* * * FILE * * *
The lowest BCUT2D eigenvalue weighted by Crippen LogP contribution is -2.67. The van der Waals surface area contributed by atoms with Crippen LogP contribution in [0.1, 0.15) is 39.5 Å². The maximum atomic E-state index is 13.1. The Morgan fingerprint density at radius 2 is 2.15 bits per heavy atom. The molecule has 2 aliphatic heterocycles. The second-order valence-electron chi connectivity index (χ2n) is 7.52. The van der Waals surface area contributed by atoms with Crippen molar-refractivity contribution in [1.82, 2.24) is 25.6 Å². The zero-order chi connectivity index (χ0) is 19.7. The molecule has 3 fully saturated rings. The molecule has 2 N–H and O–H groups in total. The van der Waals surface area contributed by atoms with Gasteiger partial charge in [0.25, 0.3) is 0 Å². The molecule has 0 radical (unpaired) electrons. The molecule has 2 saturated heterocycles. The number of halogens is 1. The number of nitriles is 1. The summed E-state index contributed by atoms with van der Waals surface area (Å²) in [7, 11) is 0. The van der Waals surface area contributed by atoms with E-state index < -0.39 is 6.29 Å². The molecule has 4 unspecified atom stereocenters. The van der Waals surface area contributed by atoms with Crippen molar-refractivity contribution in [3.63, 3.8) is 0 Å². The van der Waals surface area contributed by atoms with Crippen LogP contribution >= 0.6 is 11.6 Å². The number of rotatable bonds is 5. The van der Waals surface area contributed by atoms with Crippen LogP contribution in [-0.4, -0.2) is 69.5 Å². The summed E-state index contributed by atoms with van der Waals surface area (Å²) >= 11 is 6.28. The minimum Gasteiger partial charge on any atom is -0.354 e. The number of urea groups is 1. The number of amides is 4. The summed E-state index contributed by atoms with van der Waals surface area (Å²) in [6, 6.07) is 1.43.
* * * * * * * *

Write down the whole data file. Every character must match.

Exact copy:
The lowest BCUT2D eigenvalue weighted by Crippen LogP contribution is -2.67. The van der Waals surface area contributed by atoms with Crippen LogP contribution in [0.1, 0.15) is 39.5 Å². The maximum atomic E-state index is 13.1. The Morgan fingerprint density at radius 2 is 2.15 bits per heavy atom. The molecule has 2 aliphatic heterocycles. The second-order valence-electron chi connectivity index (χ2n) is 7.52. The van der Waals surface area contributed by atoms with Crippen molar-refractivity contribution in [1.82, 2.24) is 25.6 Å². The zero-order chi connectivity index (χ0) is 19.7. The molecule has 3 fully saturated rings. The molecule has 2 N–H and O–H groups in total. The van der Waals surface area contributed by atoms with Gasteiger partial charge in [0.25, 0.3) is 0 Å². The molecule has 0 radical (unpaired) electrons. The molecule has 2 saturated heterocycles. The number of halogens is 1. The number of nitriles is 1. The summed E-state index contributed by atoms with van der Waals surface area (Å²) in [7, 11) is 0. The van der Waals surface area contributed by atoms with E-state index < -0.39 is 6.29 Å². The molecule has 4 unspecified atom stereocenters. The van der Waals surface area contributed by atoms with Crippen molar-refractivity contribution in [3.63, 3.8) is 0 Å². The van der Waals surface area contributed by atoms with Crippen LogP contribution >= 0.6 is 11.6 Å². The number of rotatable bonds is 5. The van der Waals surface area contributed by atoms with Crippen LogP contribution in [-0.4, -0.2) is 69.5 Å². The summed E-state index contributed by atoms with van der Waals surface area (Å²) >= 11 is 6.28. The minimum Gasteiger partial charge on any atom is -0.354 e. The number of urea groups is 1. The number of amides is 4. The summed E-state index contributed by atoms with van der Waals surface area (Å²) in [6, 6.07) is 1.43.